Tesla’s credibility has taken a hit, and some experts on autonomous driving say that it is hard not to question other claims made by Mr. Musk and the company. He has, for example, said several times that Tesla was close to perfecting Full Self Driving, a technology that would allow cars to drive autonomously in most circumstances — something other auto and technology companies have said is years away.

Mr. Musk and Tesla did not respond to several requests for comment.

Autopilot is not an autonomous driving system. Rather, it is a suite of software, cameras and sensors intended to assist drivers and prevent accidents by taking over many aspects of driving a car — even the changing of lanes. Tesla executives have claimed that handing off these functions to computers will make driving safer because human drivers are prone to mistakes and distractions, and cause most of the roughly 40,000 traffic fatalities that occur each year in the United States.

“Computers don’t check their Instagram” while driving, Tesla’s director of artificial intelligence, Andrej Karpathy, said last month in an online workshop on autonomous driving.

While Autopilot is in control, drivers can relax, but are not supposed to tune out. Instead, they’re supposed to keep their hands on the steering wheel and eyes on the road, ready to take over in case the system becomes confused or fails to recognize objects or dangerous traffic scenario.

But with little to do other than look straight ahead, some drivers seem unable to resist the temptation to let their attention wander while Autopilot is on. Videos have been posted on Twitter and elsewhere showing drivers reading or sleeping while at the wheel of Teslas.

KTVU-TV, via Associated Press

The company has often faulted drivers of its cars, blaming them in some cases for failing to keep their hands on the steering wheel and eyes on the road while using Autopilot.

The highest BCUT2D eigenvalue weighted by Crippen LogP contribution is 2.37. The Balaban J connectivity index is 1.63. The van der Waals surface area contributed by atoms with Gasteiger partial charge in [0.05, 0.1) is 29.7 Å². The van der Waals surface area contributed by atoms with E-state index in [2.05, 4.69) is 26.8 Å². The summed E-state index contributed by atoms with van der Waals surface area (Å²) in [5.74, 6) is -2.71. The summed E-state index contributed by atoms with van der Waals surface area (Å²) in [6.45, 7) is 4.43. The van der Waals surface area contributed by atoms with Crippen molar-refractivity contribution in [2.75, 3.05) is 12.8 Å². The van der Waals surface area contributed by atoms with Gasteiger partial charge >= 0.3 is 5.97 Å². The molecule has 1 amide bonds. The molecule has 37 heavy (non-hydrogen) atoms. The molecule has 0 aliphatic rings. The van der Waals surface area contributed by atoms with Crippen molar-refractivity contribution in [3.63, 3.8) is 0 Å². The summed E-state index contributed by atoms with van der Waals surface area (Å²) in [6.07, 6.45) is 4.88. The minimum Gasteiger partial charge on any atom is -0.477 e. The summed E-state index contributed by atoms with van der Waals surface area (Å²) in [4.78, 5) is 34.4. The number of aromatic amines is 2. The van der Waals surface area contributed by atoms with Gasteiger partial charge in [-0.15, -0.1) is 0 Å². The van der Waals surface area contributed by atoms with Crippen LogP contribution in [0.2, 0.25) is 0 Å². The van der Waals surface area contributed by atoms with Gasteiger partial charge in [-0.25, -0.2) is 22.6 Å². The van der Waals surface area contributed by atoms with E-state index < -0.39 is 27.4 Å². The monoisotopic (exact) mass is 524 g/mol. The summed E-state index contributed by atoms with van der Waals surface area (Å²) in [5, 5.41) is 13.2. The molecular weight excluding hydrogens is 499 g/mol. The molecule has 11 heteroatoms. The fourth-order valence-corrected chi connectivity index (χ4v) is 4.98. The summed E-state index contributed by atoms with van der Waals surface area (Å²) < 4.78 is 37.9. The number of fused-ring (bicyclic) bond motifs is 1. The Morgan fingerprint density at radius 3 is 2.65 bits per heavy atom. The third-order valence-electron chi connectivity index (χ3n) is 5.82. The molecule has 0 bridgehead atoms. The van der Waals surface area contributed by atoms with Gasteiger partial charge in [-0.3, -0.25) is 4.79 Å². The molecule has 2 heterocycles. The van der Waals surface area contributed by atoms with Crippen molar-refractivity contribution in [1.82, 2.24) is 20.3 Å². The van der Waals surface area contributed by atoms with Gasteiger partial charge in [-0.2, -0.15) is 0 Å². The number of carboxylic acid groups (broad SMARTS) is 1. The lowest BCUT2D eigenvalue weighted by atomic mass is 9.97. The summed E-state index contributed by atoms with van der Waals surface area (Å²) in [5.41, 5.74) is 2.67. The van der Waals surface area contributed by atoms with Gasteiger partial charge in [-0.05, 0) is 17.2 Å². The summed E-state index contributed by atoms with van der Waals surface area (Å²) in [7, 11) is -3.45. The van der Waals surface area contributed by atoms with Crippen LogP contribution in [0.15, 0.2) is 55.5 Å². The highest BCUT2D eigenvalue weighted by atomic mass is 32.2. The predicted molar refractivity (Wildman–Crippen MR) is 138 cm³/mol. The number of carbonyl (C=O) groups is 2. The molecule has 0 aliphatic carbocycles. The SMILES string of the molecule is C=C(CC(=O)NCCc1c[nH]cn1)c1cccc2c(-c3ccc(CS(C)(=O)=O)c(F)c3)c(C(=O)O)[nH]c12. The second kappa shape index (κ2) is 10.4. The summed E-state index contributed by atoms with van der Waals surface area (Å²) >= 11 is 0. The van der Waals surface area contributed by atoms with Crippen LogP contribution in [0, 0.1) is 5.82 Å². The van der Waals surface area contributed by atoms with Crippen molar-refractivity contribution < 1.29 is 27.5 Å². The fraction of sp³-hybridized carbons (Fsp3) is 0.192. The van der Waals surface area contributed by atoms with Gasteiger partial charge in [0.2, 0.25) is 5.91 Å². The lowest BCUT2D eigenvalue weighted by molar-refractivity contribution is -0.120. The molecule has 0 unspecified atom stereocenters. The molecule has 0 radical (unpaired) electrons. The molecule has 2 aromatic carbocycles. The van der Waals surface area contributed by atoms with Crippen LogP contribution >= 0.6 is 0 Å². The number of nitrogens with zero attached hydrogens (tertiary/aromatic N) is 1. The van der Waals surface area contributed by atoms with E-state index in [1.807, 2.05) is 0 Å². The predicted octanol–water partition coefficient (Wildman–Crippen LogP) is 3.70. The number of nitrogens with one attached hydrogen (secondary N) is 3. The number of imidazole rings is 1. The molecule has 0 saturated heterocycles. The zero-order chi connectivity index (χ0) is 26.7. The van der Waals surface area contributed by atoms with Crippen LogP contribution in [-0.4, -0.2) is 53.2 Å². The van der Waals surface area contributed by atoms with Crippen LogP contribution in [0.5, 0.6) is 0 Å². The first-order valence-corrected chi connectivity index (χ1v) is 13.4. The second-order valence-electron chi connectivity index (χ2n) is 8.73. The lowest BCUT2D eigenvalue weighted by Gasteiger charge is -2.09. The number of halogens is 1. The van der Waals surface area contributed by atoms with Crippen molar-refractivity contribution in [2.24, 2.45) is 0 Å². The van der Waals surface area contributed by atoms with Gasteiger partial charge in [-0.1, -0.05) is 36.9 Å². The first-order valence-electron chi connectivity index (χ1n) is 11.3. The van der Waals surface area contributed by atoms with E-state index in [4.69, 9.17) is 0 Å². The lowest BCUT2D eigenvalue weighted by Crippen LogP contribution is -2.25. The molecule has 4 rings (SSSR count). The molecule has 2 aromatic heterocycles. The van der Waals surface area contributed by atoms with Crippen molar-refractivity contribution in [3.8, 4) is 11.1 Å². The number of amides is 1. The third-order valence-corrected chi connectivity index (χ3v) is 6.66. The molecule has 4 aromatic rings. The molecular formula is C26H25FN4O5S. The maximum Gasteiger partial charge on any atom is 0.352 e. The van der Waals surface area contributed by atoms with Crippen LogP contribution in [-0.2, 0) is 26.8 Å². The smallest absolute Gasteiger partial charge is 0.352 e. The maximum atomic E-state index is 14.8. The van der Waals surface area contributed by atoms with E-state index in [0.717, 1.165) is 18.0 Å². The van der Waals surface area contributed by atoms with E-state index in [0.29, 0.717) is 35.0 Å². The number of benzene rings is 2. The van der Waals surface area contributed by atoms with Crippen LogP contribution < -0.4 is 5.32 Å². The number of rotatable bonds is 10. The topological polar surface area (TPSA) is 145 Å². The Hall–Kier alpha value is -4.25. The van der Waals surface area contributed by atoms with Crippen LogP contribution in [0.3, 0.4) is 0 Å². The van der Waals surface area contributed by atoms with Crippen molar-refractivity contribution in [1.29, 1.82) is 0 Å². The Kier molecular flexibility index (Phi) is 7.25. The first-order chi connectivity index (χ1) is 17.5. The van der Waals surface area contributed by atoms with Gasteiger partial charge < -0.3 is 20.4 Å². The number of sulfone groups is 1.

But the National Transportation Safety Board, which has completed investigations into accidents involving Autopilot, has said the system lacks safeguards to prevent misuse and does not effectively monitor drivers.

Similar systems offered by General Motors, Ford Motor and other automakers use cameras to track a driver’s eyes and issue warnings when they look away from the road. After a few warnings, G.M.’s Super Cruise system shuts down and requires the driver to take control.

Autopilot does not track drivers’ eyes and monitors only if their hands are on the steering wheel. The system sometimes continues operating even if drivers have their hands on the steering wheel for only a few seconds at a time.

“This monitoring system is fundamentally weak because it’s easy to cheat and doesn’t monitor very consistently,” said Raj Rajkumar, a professor at Carnegie Mellon University who focuses on autonomous driving technology.

Consumer Reports said in May that one of its engineers had been able to turn on Autopilot in a Tesla and slip into the back seat while the car kept going. The California Highway Patrol said in May that it had arrested a man who got out of the driver’s seat of his Model 3 while it was moving.

Autopilot can also be used on city roads, where intersections, pedestrians and oncoming traffic make driving more difficult than on highways. G.M.’s Super Cruise works only on divided highways.

Still, Mr. Musk has often defended Autopilot. The company has cited its own statistics to claim that cars driving with the system turned on are involved in fewer accidents per mile than other cars. Last Thursday, he wrote on Twitter, that “accidents on Autopilot are becoming rarer.”

The National Highway Traffic Safety Administration has not forced Tesla to change or disable Autopilot, but in June it said it would require all automakers to report accidents involving such systems.